Last Chance to Read
Your Account
Sign In  or  Sign Up
Your Basket
Your basket is empty
Payment methods accepted on LCTR website
You are here:   

Belfast Commercial Chronicle


Printer / Publisher: Drummond Anderson 
Volume Number:     Issue Number: 1183
No Pages: 4
Belfast Commercial Chronicle page 1
Price for this document  
Belfast Commercial Chronicle
Per page: £2.00
Whole document: £3.00
Purchase Options
Select an option and add to basket to buy a copy of this document:Belfast Commercial Chronicle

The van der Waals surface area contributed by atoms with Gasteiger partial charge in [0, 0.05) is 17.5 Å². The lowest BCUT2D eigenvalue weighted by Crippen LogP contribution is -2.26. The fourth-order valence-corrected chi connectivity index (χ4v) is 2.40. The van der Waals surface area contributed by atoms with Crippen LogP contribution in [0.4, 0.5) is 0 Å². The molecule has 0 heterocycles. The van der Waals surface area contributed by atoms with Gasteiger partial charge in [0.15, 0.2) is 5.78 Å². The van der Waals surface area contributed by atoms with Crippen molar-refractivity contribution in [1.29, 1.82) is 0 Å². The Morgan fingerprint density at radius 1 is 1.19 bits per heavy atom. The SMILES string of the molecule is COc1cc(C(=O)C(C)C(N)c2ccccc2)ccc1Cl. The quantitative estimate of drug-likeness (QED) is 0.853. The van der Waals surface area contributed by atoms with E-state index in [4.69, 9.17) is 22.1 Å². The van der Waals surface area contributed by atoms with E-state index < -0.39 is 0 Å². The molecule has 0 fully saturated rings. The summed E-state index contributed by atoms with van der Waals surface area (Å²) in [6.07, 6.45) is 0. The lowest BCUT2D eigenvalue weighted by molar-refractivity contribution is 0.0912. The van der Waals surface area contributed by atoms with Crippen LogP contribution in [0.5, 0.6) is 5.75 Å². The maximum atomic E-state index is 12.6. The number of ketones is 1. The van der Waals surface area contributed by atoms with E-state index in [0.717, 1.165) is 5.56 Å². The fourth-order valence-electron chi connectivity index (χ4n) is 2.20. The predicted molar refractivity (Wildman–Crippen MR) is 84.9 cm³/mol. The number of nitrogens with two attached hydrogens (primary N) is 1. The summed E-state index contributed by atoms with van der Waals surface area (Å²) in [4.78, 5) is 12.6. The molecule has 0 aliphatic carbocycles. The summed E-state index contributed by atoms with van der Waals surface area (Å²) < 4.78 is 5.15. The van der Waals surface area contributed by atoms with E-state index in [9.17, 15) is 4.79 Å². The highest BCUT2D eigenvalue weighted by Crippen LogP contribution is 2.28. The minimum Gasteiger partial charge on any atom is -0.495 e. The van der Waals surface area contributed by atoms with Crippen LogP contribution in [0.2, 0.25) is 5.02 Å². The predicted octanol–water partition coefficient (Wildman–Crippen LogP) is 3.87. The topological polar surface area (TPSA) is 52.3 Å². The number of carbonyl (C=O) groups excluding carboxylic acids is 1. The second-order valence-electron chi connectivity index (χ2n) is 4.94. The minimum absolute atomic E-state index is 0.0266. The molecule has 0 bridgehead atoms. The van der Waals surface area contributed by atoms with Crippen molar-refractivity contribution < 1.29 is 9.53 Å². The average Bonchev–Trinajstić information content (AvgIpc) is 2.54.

Choose option:

Belfast Commercial Chronicle

Date of Article: 09/09/1812
Printer / Publisher: Drummond Anderson 
Address: Belfast
Volume Number:     Issue Number: 1183
No Pages: 4
Sourced from Dealer? No
Additional information:

Full (unformatted) newspaper text

The following text is a digital copy of this issue in its entirety, but it may not be readable and does not contain any formatting. To view the original copy of this newspaper you can carry out some searches for text within it (to view snapshot images of the original edition) and you can then purchase a page or the whole document using the 'Purchase Options' box above.